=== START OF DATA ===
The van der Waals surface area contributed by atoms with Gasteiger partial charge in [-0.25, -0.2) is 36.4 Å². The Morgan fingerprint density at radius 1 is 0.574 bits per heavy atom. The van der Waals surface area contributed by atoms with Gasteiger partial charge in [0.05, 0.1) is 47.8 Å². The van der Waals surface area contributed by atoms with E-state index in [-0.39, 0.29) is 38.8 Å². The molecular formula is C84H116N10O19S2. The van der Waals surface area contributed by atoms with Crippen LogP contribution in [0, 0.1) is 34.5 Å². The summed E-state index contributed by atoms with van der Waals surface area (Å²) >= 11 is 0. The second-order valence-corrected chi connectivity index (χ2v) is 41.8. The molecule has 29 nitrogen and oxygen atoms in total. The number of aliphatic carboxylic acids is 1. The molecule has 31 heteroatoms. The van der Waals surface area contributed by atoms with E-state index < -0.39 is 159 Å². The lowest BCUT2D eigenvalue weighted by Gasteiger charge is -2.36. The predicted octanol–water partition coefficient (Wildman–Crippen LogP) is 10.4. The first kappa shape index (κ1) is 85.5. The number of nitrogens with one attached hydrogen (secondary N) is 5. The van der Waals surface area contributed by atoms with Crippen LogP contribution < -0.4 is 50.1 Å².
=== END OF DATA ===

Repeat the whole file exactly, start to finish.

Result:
The van der Waals surface area contributed by atoms with Gasteiger partial charge in [-0.25, -0.2) is 36.4 Å². The Morgan fingerprint density at radius 1 is 0.574 bits per heavy atom. The van der Waals surface area contributed by atoms with Gasteiger partial charge in [0.05, 0.1) is 47.8 Å². The van der Waals surface area contributed by atoms with E-state index in [-0.39, 0.29) is 38.8 Å². The molecular formula is C84H116N10O19S2. The van der Waals surface area contributed by atoms with Crippen LogP contribution in [0, 0.1) is 34.5 Å². The summed E-state index contributed by atoms with van der Waals surface area (Å²) >= 11 is 0. The second-order valence-corrected chi connectivity index (χ2v) is 41.8. The molecule has 29 nitrogen and oxygen atoms in total. The number of aliphatic carboxylic acids is 1. The molecule has 31 heteroatoms. The van der Waals surface area contributed by atoms with E-state index < -0.39 is 159 Å². The lowest BCUT2D eigenvalue weighted by Gasteiger charge is -2.36. The predicted octanol–water partition coefficient (Wildman–Crippen LogP) is 10.4. The first kappa shape index (κ1) is 85.5. The number of nitrogens with one attached hydrogen (secondary N) is 5. The van der Waals surface area contributed by atoms with Crippen LogP contribution < -0.4 is 50.1 Å².